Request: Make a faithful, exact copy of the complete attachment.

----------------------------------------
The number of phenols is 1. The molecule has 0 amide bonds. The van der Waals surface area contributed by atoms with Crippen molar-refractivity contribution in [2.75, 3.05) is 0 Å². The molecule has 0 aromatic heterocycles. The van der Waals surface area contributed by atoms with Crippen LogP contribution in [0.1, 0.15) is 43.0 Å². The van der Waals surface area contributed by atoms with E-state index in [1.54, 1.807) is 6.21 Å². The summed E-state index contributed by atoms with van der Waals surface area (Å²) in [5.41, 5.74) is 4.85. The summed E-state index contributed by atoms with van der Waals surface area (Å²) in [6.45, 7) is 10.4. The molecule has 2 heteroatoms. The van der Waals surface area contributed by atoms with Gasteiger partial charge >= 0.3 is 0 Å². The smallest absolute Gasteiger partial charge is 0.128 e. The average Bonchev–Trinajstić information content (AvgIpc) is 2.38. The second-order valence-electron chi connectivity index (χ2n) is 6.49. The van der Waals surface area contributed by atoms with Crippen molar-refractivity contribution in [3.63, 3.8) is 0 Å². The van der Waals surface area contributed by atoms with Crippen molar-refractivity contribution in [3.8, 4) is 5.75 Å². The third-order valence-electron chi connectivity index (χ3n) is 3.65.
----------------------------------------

The number of phenols is 1. The molecule has 0 amide bonds. The van der Waals surface area contributed by atoms with Crippen molar-refractivity contribution in [2.75, 3.05) is 0 Å². The molecule has 0 aromatic heterocycles. The van der Waals surface area contributed by atoms with Crippen LogP contribution in [0.1, 0.15) is 43.0 Å². The van der Waals surface area contributed by atoms with E-state index in [1.54, 1.807) is 6.21 Å². The summed E-state index contributed by atoms with van der Waals surface area (Å²) in [5.41, 5.74) is 4.85. The summed E-state index contributed by atoms with van der Waals surface area (Å²) in [6.45, 7) is 10.4. The molecule has 2 heteroatoms. The van der Waals surface area contributed by atoms with Gasteiger partial charge >= 0.3 is 0 Å². The smallest absolute Gasteiger partial charge is 0.128 e. The average Bonchev–Trinajstić information content (AvgIpc) is 2.38. The second-order valence-electron chi connectivity index (χ2n) is 6.49. The van der Waals surface area contributed by atoms with Crippen molar-refractivity contribution in [3.63, 3.8) is 0 Å². The van der Waals surface area contributed by atoms with Crippen molar-refractivity contribution in [3.8, 4) is 5.75 Å². The third-order valence-electron chi connectivity index (χ3n) is 3.65.